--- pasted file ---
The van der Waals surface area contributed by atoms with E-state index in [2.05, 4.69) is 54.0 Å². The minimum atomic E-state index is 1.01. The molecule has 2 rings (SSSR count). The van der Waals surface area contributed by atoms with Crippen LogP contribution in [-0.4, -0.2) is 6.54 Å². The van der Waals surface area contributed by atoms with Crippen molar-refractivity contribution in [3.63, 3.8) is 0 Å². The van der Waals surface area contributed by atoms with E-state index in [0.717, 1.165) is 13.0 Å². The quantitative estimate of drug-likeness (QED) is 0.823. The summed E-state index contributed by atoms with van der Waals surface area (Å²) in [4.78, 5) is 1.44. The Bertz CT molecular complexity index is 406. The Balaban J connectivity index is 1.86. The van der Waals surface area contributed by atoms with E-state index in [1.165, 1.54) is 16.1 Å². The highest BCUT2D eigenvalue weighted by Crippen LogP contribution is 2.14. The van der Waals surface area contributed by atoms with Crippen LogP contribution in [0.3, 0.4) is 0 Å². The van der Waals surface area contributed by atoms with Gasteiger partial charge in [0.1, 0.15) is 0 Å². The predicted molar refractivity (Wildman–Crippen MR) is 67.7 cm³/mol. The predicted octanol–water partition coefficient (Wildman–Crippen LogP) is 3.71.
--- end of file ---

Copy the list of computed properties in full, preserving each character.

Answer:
The van der Waals surface area contributed by atoms with E-state index in [2.05, 4.69) is 54.0 Å². The minimum atomic E-state index is 1.01. The molecule has 2 rings (SSSR count). The van der Waals surface area contributed by atoms with Crippen LogP contribution in [-0.4, -0.2) is 6.54 Å². The van der Waals surface area contributed by atoms with Crippen molar-refractivity contribution in [3.63, 3.8) is 0 Å². The van der Waals surface area contributed by atoms with E-state index in [0.717, 1.165) is 13.0 Å². The quantitative estimate of drug-likeness (QED) is 0.823. The summed E-state index contributed by atoms with van der Waals surface area (Å²) in [4.78, 5) is 1.44. The Bertz CT molecular complexity index is 406. The Balaban J connectivity index is 1.86. The van der Waals surface area contributed by atoms with E-state index in [1.165, 1.54) is 16.1 Å². The highest BCUT2D eigenvalue weighted by Crippen LogP contribution is 2.14. The van der Waals surface area contributed by atoms with Crippen LogP contribution in [0.3, 0.4) is 0 Å². The van der Waals surface area contributed by atoms with Gasteiger partial charge in [0.1, 0.15) is 0 Å². The predicted molar refractivity (Wildman–Crippen MR) is 67.7 cm³/mol. The predicted octanol–water partition coefficient (Wildman–Crippen LogP) is 3.71.